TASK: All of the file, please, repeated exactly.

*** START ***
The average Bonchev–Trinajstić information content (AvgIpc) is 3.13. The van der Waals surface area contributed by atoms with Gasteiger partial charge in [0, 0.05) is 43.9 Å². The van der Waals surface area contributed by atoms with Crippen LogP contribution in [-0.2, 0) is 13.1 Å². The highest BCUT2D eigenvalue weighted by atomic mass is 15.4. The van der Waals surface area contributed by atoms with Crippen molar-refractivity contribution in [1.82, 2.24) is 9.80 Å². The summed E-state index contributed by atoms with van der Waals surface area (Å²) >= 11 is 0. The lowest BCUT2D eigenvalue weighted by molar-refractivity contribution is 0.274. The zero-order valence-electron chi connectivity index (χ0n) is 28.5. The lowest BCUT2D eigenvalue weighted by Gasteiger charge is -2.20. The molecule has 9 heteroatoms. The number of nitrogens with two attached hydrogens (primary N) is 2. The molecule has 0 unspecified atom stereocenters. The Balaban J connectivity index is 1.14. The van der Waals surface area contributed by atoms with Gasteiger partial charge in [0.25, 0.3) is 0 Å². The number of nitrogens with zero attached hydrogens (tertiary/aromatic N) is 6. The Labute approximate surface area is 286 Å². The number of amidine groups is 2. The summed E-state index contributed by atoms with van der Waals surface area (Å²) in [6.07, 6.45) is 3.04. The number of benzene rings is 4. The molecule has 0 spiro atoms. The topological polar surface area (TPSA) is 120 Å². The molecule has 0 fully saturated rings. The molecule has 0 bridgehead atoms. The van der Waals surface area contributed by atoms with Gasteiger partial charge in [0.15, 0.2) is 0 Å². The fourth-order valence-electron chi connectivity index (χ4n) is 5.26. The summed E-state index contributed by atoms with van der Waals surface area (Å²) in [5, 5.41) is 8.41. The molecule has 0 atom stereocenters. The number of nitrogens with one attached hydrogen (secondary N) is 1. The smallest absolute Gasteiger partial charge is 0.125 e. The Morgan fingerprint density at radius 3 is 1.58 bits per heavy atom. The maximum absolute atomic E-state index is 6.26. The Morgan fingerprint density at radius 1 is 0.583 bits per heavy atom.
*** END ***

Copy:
The average Bonchev–Trinajstić information content (AvgIpc) is 3.13. The van der Waals surface area contributed by atoms with Gasteiger partial charge in [0, 0.05) is 43.9 Å². The van der Waals surface area contributed by atoms with Crippen LogP contribution in [-0.2, 0) is 13.1 Å². The highest BCUT2D eigenvalue weighted by atomic mass is 15.4. The van der Waals surface area contributed by atoms with Crippen molar-refractivity contribution in [1.82, 2.24) is 9.80 Å². The summed E-state index contributed by atoms with van der Waals surface area (Å²) >= 11 is 0. The lowest BCUT2D eigenvalue weighted by molar-refractivity contribution is 0.274. The zero-order valence-electron chi connectivity index (χ0n) is 28.5. The lowest BCUT2D eigenvalue weighted by Gasteiger charge is -2.20. The molecule has 9 heteroatoms. The number of nitrogens with two attached hydrogens (primary N) is 2. The molecule has 0 unspecified atom stereocenters. The Balaban J connectivity index is 1.14. The van der Waals surface area contributed by atoms with Gasteiger partial charge in [0.25, 0.3) is 0 Å². The number of nitrogens with zero attached hydrogens (tertiary/aromatic N) is 6. The Labute approximate surface area is 286 Å². The number of amidine groups is 2. The summed E-state index contributed by atoms with van der Waals surface area (Å²) in [6.07, 6.45) is 3.04. The number of benzene rings is 4. The molecule has 0 spiro atoms. The topological polar surface area (TPSA) is 120 Å². The molecule has 0 fully saturated rings. The molecule has 0 bridgehead atoms. The van der Waals surface area contributed by atoms with Gasteiger partial charge in [0.15, 0.2) is 0 Å². The fourth-order valence-electron chi connectivity index (χ4n) is 5.26. The summed E-state index contributed by atoms with van der Waals surface area (Å²) in [5, 5.41) is 8.41. The molecule has 0 atom stereocenters. The number of nitrogens with one attached hydrogen (secondary N) is 1. The smallest absolute Gasteiger partial charge is 0.125 e. The Morgan fingerprint density at radius 3 is 1.58 bits per heavy atom. The maximum absolute atomic E-state index is 6.26. The Morgan fingerprint density at radius 1 is 0.583 bits per heavy atom.